5/21/06 REPORTS: WY / KS / CO / NE

Apr 7, 2006
Bernville, PA
Today we targeted NW NE in hopes of intercepting a decent storm in an area progged by the ETA/RUC to have the best Theta-E and surface wind convergence. Surface observations throughout the day also indicated higher dewpoint values in this area. We eventually ended up on a storm with promise north of Lusk, WY (hey...didn't we do that yesterday!?)...but meager moisture values once again kept this storm from reaching severe limits. Oh well...maybe tomorrow.




Was nice to finally get out today as Verne Carlson, Michael Carlson, and myself ventured out of the Denver area into Wyoming, then over into Nebraska. We met up briefly with Katie Burtis who was heading back to Idaho before we separated on I-80. We then ventured south towards the McCook area on several severe warned storms which were moving at a snail's pace. We danced in, out, and around McCook before finally settling for the night. We took several shots at lightning photos before finally calling it a night and checking into the Holiday Inn in preparation for tomorrow. Can't complain with today as things were marginal to begin with. A nice sunset storm and decent post dark lightning.






Targeted western Kansas for some upslope activity today coming from Colorado. Went up to Dodge City initially, arrived there about 3, but no cellphone coverage to get on the Net. Managed to get an Internet connection courtesy of the Comfort Inn parking lot :) - pulled down a satellite pic, and there were two storms blowing up in Colorado – the southernmost storm (next to extreme southern Kansas) had a 50,000 ft top, and had blossomed quite quickly, and had a nice round shape, so I chose that one to target. The one further north, getting up to next to northwest Kansas had better moisture and better easterly winds for inflow, but it was too far away for me to get back to OK City at a reasonable time. (notice late tonight that this location still has a 55,000 ft Meso at 1:00am!)

Storm I chose was an LP ordinary thunderstorm (in the vicinity of Guymon), but had great views of virga and downdraft clouds (mammatus), and several very pronounced dry downbursts blowing up dust to quite some heights – very dramatic. Got some good pics with the setting sun behind the virga and downdrafts.

There was another storm blowing up south of Amarillo, so I decided to go south, on 136 from Guymon – I think a combination of the downdrafts from the earlier storm moving SE from Guymon, and an outflow from the storm to the south of Amarillo, fired up a great storm in front of me in the vicinity of Fritch, Texas , moving north from there – I made it into Borger, Texas just in time as the storm was severe warned on weather radio, with nickel size hail and 60 mph downburst winds. Sheltered in a gas station, heavy rainfall, great lightning and strong winds – then went off south after the storm moved through – then witnessed some more really strong microbursts stirring up dust in almost vortices fashion on several occasions.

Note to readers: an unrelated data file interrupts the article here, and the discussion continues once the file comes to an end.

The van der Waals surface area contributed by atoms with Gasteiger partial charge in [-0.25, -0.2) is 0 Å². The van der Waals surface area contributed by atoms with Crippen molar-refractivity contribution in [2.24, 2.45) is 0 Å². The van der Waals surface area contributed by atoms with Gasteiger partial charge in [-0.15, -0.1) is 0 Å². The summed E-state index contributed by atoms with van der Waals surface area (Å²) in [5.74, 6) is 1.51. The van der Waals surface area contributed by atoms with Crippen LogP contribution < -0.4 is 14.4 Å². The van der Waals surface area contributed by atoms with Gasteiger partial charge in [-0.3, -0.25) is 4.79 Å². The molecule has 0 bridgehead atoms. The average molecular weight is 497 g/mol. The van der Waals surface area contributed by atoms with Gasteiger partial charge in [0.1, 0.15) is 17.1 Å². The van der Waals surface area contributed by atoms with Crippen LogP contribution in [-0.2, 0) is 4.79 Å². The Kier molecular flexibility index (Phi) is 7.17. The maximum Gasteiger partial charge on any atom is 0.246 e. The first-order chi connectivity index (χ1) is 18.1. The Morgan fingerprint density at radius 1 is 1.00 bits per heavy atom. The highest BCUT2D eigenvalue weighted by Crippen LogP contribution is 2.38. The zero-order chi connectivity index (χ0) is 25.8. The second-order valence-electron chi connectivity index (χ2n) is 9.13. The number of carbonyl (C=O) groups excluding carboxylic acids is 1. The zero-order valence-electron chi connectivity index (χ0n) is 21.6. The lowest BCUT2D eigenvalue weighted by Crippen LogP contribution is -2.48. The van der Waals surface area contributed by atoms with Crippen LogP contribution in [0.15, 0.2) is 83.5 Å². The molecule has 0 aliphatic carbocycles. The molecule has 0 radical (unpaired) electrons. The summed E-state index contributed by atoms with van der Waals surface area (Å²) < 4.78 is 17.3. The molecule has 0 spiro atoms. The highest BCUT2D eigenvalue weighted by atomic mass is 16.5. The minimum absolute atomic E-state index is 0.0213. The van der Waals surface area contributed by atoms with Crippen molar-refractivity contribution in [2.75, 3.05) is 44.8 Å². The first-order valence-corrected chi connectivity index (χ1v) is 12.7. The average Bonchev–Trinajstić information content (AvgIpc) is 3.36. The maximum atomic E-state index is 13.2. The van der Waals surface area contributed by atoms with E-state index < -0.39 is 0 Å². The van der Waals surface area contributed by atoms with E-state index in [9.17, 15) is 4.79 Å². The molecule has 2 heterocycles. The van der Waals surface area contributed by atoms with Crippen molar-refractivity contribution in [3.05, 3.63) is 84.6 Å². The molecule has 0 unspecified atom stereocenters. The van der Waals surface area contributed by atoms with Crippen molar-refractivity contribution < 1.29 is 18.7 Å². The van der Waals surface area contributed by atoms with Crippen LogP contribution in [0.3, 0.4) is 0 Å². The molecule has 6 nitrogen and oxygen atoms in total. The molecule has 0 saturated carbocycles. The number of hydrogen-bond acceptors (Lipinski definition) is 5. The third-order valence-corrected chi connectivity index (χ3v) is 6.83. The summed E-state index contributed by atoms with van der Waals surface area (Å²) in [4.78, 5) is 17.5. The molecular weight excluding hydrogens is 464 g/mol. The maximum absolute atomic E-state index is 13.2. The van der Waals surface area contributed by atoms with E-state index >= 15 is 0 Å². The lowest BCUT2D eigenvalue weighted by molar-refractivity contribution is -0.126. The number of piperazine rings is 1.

All in all a good day after so many days with clear blue skies – not a supercell or tornado, but satisfactory nonetheless after such a long “break†J Drove about 800 miles, just getting back into OK City at 12:15am – was worth it! :)
It was sure nice to see storms again in SW Nebraska after such a dry spell. The pictures pretty much tell the story from the Stratton, NE area. These were the kind of storms that you could just stay out of their way and let them entertain you.

These little guys...

soon became big guys.

Lots of dust and lightning.

No organized rotation, but a brief mini funnel anyway.

A pretty sunset with lightning. I shot this thru a window sheeted with water as I wasn't about to leave the windows open with lightning almost on top of me.

After dark, there was still plenty of lightning to play with.
Our 12-member group made up mostly of Virginia/North Carolina students finally ... FINALLY (after a week of chasing North Carolina, Illinois and some dead days) ... made it to the High Plains for some storm chasing on a Sunday afternoon filled with virga, mammatus, gustnadoes and lightning. We chased storms in the region from Yuma to Holyoke, Colo., and then into SW Nebraska ending up at McCook for the night after a blazing sunset under an approaching storm. We tagged along with a severe-warned storm on the Kansas-Nebraska border, but ended up on the wrong side of it and couldn't really see much structure. But, a great introduction to the High Plains for about a half-dozen of our group who had never been here before.

Here is a video still of a "gustnado wedge" in Colorado.


More on our chase trip on my weather blog at Roanoke.com.